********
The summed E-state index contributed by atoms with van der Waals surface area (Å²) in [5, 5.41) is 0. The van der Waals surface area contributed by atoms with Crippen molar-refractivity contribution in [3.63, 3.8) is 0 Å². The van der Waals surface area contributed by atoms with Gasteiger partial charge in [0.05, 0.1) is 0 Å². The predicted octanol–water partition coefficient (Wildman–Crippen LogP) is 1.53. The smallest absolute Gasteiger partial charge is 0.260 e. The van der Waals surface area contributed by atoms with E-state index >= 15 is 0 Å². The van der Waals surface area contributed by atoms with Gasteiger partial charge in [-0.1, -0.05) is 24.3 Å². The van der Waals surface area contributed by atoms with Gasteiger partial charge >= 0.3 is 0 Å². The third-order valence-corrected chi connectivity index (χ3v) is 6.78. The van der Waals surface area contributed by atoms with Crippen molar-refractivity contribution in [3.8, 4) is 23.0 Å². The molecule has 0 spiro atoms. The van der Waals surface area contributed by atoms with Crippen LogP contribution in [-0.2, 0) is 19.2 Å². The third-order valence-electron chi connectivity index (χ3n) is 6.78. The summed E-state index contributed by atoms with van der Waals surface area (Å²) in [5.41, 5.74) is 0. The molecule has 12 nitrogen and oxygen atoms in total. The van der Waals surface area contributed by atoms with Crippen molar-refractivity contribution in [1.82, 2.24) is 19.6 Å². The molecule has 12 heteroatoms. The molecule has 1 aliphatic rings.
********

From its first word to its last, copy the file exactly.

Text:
The summed E-state index contributed by atoms with van der Waals surface area (Å²) in [5, 5.41) is 0. The van der Waals surface area contributed by atoms with Crippen molar-refractivity contribution in [3.63, 3.8) is 0 Å². The van der Waals surface area contributed by atoms with Gasteiger partial charge in [0.05, 0.1) is 0 Å². The predicted octanol–water partition coefficient (Wildman–Crippen LogP) is 1.53. The smallest absolute Gasteiger partial charge is 0.260 e. The van der Waals surface area contributed by atoms with E-state index >= 15 is 0 Å². The van der Waals surface area contributed by atoms with Gasteiger partial charge in [-0.1, -0.05) is 24.3 Å². The van der Waals surface area contributed by atoms with Gasteiger partial charge >= 0.3 is 0 Å². The third-order valence-corrected chi connectivity index (χ3v) is 6.78. The van der Waals surface area contributed by atoms with Crippen molar-refractivity contribution in [3.8, 4) is 23.0 Å². The molecule has 0 spiro atoms. The van der Waals surface area contributed by atoms with Crippen LogP contribution in [-0.2, 0) is 19.2 Å². The third-order valence-electron chi connectivity index (χ3n) is 6.78. The summed E-state index contributed by atoms with van der Waals surface area (Å²) in [5.41, 5.74) is 0. The molecule has 12 nitrogen and oxygen atoms in total. The van der Waals surface area contributed by atoms with Crippen molar-refractivity contribution in [1.82, 2.24) is 19.6 Å². The molecule has 12 heteroatoms. The molecule has 1 aliphatic rings.